Transcript of the speech

Last week’s spring statement showed that this Government have a Chancellor ill-equipped to tackle the size of the cost of living challenge in front of him. This week, the Skills and Post-16 Education Bill shows that, when it comes to addressing the key skills challenges our growth-starved nation faces, we have a Government ill-equipped for that challenge too.

We should remember that in the Chancellor’s statement last week he referred to reviewing the apprenticeship levy and other taxes, and by Friday he was forced to deny that there would be any formal review of the levy or the system at all. What a mess. This is a Government who spend the back-end of the week denying what they said in the first part of it. No wonder the sector is utterly disillusioned with their approach.

Let us stop for a minute and think how it could have been. A skills Bill worthy of the name would have seized the challenge posed by the huge reduction in apprenticeships since the introduction of the levy and demanded a review that ensured that small businesses were better served and that more level 2 and level 3 apprenticeship opportunities were created, and sought to return at least to the numbers we had before the levy was introduced.

A transformative skills Bill would also have ensured that all the relevant bodies were around the table directing local skills funding. It would also have recognised that, if universal credit is really going to be a bridge from the dole to a rewarding career, people on universal credit must be able to afford to invest in themselves in the way that the excellent Lords amendment suggested.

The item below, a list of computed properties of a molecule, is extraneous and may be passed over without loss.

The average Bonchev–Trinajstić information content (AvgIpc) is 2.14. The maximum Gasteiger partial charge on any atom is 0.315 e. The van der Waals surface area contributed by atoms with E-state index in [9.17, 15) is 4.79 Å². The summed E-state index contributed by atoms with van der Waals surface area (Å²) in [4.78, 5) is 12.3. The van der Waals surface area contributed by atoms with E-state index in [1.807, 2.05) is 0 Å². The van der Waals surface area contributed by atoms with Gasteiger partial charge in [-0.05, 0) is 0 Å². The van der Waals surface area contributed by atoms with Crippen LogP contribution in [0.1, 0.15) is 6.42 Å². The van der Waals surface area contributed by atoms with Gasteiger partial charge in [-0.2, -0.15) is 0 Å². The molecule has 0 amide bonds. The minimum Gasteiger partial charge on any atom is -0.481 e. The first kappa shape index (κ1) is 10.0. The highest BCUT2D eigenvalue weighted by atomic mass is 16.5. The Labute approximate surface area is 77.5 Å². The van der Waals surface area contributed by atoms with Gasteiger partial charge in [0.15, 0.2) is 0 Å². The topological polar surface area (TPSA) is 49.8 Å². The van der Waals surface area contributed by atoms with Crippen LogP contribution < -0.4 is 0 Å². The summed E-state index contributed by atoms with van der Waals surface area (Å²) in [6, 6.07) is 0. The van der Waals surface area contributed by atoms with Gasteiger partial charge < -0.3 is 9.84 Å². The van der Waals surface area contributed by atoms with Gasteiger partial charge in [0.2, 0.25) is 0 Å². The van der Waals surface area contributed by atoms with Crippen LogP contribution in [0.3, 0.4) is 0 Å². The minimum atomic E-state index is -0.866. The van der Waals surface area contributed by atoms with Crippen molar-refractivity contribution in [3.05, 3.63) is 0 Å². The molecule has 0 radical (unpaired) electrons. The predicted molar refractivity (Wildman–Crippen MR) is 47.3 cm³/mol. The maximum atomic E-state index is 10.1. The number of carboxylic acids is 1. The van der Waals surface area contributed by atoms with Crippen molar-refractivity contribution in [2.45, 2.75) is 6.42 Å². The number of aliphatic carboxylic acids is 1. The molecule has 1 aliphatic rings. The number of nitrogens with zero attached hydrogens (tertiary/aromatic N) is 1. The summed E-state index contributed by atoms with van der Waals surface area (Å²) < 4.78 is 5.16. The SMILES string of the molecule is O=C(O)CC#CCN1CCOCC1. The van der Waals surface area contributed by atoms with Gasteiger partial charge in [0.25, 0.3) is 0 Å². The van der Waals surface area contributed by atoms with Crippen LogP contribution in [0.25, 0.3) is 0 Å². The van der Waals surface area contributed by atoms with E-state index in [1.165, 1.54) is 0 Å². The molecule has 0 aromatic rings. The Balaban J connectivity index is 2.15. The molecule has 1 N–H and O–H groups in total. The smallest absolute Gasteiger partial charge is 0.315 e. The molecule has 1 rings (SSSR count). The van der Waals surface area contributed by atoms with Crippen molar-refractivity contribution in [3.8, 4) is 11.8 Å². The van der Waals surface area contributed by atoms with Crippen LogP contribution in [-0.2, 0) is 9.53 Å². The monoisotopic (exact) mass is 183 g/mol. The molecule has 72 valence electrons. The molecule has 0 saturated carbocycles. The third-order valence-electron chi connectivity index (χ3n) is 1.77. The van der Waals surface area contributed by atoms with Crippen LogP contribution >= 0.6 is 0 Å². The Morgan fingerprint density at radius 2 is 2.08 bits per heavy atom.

One can only imagine what their noble Lordships made of the Commons consideration of their amendments. A range of peers from across the political spectrum had brought their considerable knowledge and experience to bear to strengthen this “act of educational vandalism”, as Lord Baker described it, and voted through a series of amendments that a wide variety of knowledgeable judges, including groups such as the Association of Colleges, had described as strengthening the Bill.

Yet, one by one, the Government rejected those amendments, meaning that they have failed to grasp the huge opportunity, presented by the first skills Bill in their 12-year period in office, to put England’s approach to skills on a comparable footing with the best systems around the world. Their noble lordships reluctantly agreed to place just two further amendments in front of us today.